Everyone wants to know if its ok for me to have a boyfriend, if I can marry a Paraguayan, and they “joke” that I should find myself a good Fassardeno. This is usually one of the first things people will mention to me when I meet them. It really makes them uncomfortable that I came to Paraguay all alone, it would make them feel better if I was attached to someone. For this reason I tell everyone that I have boyfriend. I think this lie soothes their souls and meanwhile helps detract some unwanted attention for me. It somewhat prevents people from constantly trying to fix me up with their sons, brothers, uncles, etc… Sometimes I tell them I have lots of boyfriends and they are all waiting for me in the United States, the women think that is hilarious. However, this lie doesn’t always help and I am still going to get harassed on a daily basis. Its just apart of Paraguayan culture I have come to expect.
Nothing says small town Paraguay like the Fassardi Post Office. I don’t know why I was expecting to walk in their and find an entire mail room, I guess that has always been my image of a Post Office, but that was very naïve. The Post Office is one, small, dark room with a table and a dirt floor. It is pretty depressing. Two women run the Post Office, one in the morning and one in the afternoon. Turns out the woman in the morning is my contact’s mom. When I was asking about the Post Office the day before my contact, Chiqui, failed to mention this small detail and even told me it was closed that day. His mom told me it was open every day. I get contrasting information like this all the time. I came to the Post Office to find out the address so I could receive mail. Not so simple. There isn’t really an actual address like you and I would think because addresses in small Paraguayan towns don’t really exist. I had a hard time explaining this to my dad on the phone the other day. He wanted my new address so he could look me up on google earth. Not so simple. Often streets don’t have names and if they do nobody knows what they are. Houses do not have numbers. Addresses are based on landmarks. My address in Fassardi is the house across from the soccer field next to the store. This works if you didn’t know Fassardi but everybody in Fassardi knows each other or is related to each other therefore everyone knows where I live when I say I live with Don Silvio. When I asked the Post Office lady what should be written on the envelope she said I could put a variety of things, it didn’t really matter because she knows me and knows where I live and would come deliver the letter to me at my house or at the muni. She showed me a few examples of some letters she had in a drawer. Most letter where folded and stapled pieces of paper. One address looked like this:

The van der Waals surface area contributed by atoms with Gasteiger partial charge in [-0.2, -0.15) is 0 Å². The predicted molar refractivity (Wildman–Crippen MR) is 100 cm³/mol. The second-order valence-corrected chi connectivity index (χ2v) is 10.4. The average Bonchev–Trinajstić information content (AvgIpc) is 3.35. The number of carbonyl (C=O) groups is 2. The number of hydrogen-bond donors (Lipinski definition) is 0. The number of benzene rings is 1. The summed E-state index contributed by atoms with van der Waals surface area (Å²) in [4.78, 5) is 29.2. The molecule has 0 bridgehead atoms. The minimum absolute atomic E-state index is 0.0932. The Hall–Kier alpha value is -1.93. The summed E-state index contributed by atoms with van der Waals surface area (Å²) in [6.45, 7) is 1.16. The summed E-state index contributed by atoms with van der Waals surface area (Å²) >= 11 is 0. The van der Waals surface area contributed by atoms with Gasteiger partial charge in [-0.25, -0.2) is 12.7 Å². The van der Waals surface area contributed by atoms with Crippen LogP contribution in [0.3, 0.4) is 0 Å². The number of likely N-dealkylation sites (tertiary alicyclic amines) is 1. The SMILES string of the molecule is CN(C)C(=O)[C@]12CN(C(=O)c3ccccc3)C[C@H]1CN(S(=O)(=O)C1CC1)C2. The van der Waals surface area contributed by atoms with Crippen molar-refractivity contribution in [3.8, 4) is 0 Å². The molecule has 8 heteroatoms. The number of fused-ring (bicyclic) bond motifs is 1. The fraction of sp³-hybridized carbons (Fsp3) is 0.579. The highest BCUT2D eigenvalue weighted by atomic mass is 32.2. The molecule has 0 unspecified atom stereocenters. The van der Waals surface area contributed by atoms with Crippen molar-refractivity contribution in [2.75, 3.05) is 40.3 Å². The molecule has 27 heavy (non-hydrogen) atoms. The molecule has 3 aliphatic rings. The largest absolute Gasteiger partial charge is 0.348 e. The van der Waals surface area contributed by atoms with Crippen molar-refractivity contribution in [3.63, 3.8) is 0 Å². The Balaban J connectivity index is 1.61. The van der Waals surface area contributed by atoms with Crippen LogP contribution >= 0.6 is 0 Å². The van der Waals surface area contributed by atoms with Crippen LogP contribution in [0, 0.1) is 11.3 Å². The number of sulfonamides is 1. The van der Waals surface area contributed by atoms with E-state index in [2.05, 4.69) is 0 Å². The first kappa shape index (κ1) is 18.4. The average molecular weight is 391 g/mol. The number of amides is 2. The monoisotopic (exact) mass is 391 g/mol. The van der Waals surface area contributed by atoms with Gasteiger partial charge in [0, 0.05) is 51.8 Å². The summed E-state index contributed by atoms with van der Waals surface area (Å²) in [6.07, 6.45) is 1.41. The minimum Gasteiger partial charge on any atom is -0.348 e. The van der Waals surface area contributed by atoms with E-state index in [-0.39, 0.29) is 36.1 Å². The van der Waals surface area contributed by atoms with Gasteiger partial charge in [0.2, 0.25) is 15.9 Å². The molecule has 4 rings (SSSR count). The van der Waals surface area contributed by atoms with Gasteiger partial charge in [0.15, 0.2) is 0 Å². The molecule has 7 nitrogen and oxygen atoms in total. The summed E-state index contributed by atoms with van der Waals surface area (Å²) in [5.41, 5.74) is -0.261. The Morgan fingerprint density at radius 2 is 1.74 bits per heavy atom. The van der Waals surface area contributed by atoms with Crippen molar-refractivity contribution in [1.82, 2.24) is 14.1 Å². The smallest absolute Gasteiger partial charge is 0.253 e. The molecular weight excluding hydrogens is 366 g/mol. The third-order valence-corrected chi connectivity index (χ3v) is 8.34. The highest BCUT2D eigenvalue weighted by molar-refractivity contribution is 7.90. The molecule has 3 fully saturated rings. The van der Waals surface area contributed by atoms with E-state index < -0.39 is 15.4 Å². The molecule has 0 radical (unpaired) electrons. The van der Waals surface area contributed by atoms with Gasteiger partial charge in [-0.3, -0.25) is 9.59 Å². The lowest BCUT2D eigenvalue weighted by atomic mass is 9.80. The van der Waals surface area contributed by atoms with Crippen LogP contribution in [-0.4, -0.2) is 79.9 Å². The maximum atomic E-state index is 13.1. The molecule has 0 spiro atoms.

The house next to the school on the corner
Jose Fassardi
Department of Guaira, Paraguay

So, considering I am famous in Fassardi and you wanted to send me a letter you could send it to:
Jenna Houts “La Americana”
Barrio San Cayetano, Casa de Don Silvio
Jose Fassardi
Departamento de Guaira, Paraguay

Or simply

Jenna la Americana
Jose Fassardi

And it would get into my hands eventually. The volunteer coordinator told me this actually works and volunteers do actually get their mail.

I feel incredibly welcomed into this new community. If I can make any kind of general statement about Paraguayans its that they are very open and friendly. I can say I already have one real friend here. Here name is Stefi, she is 18 and invites me over to her house every afternoon to drink mate. Her mother doesn’t like her to leave the house, she thinks she is going to get pregnant. A very common story here in Paraguay. So she is stuck inside all day everyday helping out with the store. So, I think our new friendship is exciting for her. She calls and texts me and invites me over. She is really spunky. It might seem weird that my closest friend here is 18 but age here is all relative. People here don’t necessarily associate with their peers, they associate with their family members and their “in” group, the people they know and trust. Its totally normal to befriend someone 10 years older or younger than yourself. Plus, I think she is very mature for her age and I think I can be a very good influence on her and her mom. Maybe I will have the chance to show them how an independent woman can live safely and happily without getting pregnant. I also think her mom is okay with our friendship, it seems everyone is okay with me. She lets Stefi leave the house with me. Yesterday we went “shopping” together. Fassardi has a few stores where you can get all the basics and a few non basics. I was in one store talking with the clerk and before she knew my name she invited me over to her house on Sunday. Can you see yourself doing that with a foreigner you just met?